I have been on a quest to find the perfect homemade pizza dough recipe ever since I first tried my hand at it when we got in New Zealand a few months ago.
At the time, we were doing Helpex in a beautiful 1912 mansion, that got majorly damaged during the 2011 Christchurch earthquake. The hosts (Dale and Leanne) were amazing, and so was the work we were doing for accommodation: helping finish the foundation stone walls, for my lovely Wyliam, and cooking, cleaning and a bit of finish on the wall for myself. Along with us, there was another couple doing Helpex at the Castle, a lovely couple of Italians, Mauro and Elizabetha.
Therefore when it came to make the dough for the Friday Pizza of the whole house, I knew I was in good hands with Elizabetha. Leanne gave us their go-to pizza dough recipe and off we went to do the dough.
Elizabetha showed be each steps with patience, perfect for learning how the dough should look like while mixing, kneading, rising and proving. When all these steps were done, and we were finally ready to put the pizza with their toppings in the oven, Mauro cooked the pizzas with the eye of an expert. He took care of all the eight pizzas that went in the oven that night, and they all came with a crispy bottom and golden melted cheese. The dough itself ended up being a bit too thin for me, but the taste was in there tought. We spent a fabulous evening and not a crumble of pizza was left uneaten.
And… that’s when I fell in love with making my own pizza dough. I could see a spherium of possibility in front of me: dough-y crust, pan fried, filled crust, and sooooo much more.
Therefore, two weeks after my first dough experience ( I would have done it earlier, but my stomach had to relax a bit from all the pizza… thinking of it I should have run it off. Next tiiiime!), I tried my hand at it again. This time I went on a hunt for the perfect recipe on Pinterest. Recipe after recipes were calling for numerous ingredients, and to tell the truth I wanted to use only flour, olive oil, water, sugar and yeast like I did the first time. I found no such things… well, I probably could have, but I just couldn’t be bothered to search for it any longer, things had to get going. So I picked a recipe labeled as something like “Pizzeria Style Dough”, followed the recipe, and ended up with ANOTHER THIN CRUST. The taste was still good, but the texture wasn’t there yet.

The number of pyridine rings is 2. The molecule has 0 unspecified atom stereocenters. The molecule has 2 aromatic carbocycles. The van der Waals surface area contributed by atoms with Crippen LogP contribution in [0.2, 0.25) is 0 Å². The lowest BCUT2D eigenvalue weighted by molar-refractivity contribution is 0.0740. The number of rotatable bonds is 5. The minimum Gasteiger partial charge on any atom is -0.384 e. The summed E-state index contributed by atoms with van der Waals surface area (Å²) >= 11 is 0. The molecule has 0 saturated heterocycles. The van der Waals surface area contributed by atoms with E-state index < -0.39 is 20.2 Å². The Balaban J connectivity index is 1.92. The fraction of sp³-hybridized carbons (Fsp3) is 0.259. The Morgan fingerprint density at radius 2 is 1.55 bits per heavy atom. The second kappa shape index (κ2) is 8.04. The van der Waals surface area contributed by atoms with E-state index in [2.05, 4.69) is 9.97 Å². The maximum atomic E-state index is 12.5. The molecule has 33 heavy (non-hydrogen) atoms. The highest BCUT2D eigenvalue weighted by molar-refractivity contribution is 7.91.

This week I attempted a third try, and SUCCESS! This time I tried the dough from the Baby potato + rosemary pizza from the book A lot on her plate by Rosie Birkett (who also have a blog under the same name, super interesting if you are into tasty meals and travelling). The only thing I changed was adding a tablespoon of olive oil.
The method is quite simple, put sugar and yeast in warm water, stir a little and wait until it is light and foamy. In another bowl, mix flour and salt together and add the olive oil. When the yeast is ready, create a funnel in the flour mixture and pour a third of the yeast mix. Mix with a fork, and add another third of yeasty water when the first batch is totally incorporated in the flour. At some point, it might be hard for you to continue mixing with a fork, the best solution is to use your hands from now on. Add the rest of the water. When the dough comes all together, lightly flour a work surface and drop the dough on it. This is when the real work starts, KNEADING. It’s the funniest part, and the only real way to make pizza dough. Gently push the heels of your hands and slightly rotate the dough after each push. The more you do it the more natural it will become, and the more fun you will have. The dough is kneaded enough when it is smooth and elastic… wait what? I keep reading this in all type of bread recipes and every time this statement makes me go “what the hell is that suppose to mean?”. Thank god I had Elizabetha to help me before. She taught me that it is enough when you press your finger down on the dough and it springs back quickly. If this is still unclear to you, there is two other ways to tell:
1) It will be the same texture as your ear lobe.
2) When you fold the dough it will take longer to get together.
Does this make sens? After a lot of practice and with some advise, it does to me, but if you are unsure, ask. OR watch some Youtube videos, faster and oh so easy.
When this state is reached, lightly oil a bowl, put the dough in it and cover with clear wrap or a tea towel to rest for an hour in a warm place (it will take longer if its colder). If you prepare the dough in the morning for dinner, let it rise in the fridge. When the size is doubled, transfer to a floured surface and punch down the dough, in other words knead for 30 seconds. Leave on the surface while the oven is preheating to 425 Fahrenheit (425F/ 220C/ Gas mark 7).
For baking, you can either use a baking tray line with baking paper, a pizza stone, or my favourite, an iron skillet. If using the stone or skillet, put them in the oven while it is preheating. When temperature is reached, cut a forth of the dough and roll it to your favourite shape (mine is a 10” circle, with this shape you’ll have 4 pizzas with this dough), take the skillet out, put it in the skillet (or other baking accessory), quickly put your topping on it and plop in the oven for 25-30 minutes or until the cheese reach a colour you like.
The result of this hard labour will be a melt-in-your-mouth pizza crust, that is neither too thin nor too doughy, D-E-L-I-C-I-O-U-S. Seriously, that was the best pizza we had in a longggg time. We had 2 of them with a salad and froze the 2 others for another time, which might just be today…